Wage-Price Dynamics and Deflation in Hong Kong
This paper provides empirical evidence on the dynamics of prices and wages in Hong Kong. The results imply that the deflation in Hong Kong since 1997 can be understood using a conventional macroeconomic framework wherein foreign influences constitute the basic underlying shocks, and adjustment processes in domestic wages and prices determine the details of the transmission mechanism. Our results indicate that the decline in local nominal prices owes much to declining prices of imported intermediate goods. The negative output gap and the increase in unemployment experienced during the deflation period also have their origin in foreign shocks, but the domestic wage adjustment process constitutes an important contributing factor.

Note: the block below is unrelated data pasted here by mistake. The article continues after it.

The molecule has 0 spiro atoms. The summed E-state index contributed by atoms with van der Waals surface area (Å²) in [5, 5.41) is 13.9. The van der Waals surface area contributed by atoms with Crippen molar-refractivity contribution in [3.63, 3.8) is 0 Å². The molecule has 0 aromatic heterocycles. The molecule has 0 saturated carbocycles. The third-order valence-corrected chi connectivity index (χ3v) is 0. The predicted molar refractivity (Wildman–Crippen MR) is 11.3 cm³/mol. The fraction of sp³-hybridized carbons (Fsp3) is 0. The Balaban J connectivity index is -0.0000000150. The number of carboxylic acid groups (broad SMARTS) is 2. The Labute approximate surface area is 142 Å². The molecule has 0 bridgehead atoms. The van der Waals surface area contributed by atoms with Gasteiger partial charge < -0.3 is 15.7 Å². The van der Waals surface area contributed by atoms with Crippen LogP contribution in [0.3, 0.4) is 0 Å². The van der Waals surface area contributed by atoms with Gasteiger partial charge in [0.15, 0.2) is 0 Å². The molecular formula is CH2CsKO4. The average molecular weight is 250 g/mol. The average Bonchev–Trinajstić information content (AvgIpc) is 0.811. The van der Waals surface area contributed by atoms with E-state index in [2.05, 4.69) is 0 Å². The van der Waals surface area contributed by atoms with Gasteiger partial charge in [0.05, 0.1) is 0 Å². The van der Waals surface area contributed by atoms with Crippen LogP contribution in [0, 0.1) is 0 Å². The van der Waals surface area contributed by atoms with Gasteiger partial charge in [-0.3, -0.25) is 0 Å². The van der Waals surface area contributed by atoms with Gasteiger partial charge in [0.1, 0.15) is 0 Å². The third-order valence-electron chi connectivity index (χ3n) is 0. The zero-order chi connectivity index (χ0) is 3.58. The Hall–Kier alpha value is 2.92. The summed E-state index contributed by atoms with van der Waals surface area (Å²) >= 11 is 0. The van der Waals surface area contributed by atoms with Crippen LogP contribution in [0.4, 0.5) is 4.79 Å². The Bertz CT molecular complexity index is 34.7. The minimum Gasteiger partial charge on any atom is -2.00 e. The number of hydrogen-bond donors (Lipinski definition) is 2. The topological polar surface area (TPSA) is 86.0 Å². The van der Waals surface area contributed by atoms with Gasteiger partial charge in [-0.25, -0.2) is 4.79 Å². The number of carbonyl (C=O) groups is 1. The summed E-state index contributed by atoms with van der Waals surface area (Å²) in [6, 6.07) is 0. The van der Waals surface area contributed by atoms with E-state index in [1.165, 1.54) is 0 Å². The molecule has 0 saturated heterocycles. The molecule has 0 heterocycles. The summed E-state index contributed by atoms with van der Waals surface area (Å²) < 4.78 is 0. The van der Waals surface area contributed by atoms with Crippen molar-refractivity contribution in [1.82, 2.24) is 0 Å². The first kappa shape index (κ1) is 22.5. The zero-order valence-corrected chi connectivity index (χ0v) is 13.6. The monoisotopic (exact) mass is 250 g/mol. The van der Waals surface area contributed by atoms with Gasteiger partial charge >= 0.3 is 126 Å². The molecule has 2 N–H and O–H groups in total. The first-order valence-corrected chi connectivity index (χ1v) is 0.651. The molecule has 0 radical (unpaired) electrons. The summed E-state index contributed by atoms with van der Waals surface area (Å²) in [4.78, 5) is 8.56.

|Date of creation:||Aug 2004|
|Date of revision:|
|Publication status:||Published in Pacific Economic Review, Special Issue on Deflation and Macroeconomic Issues in Hong Kong, Volume 10(2), 2005, pages 191-216|
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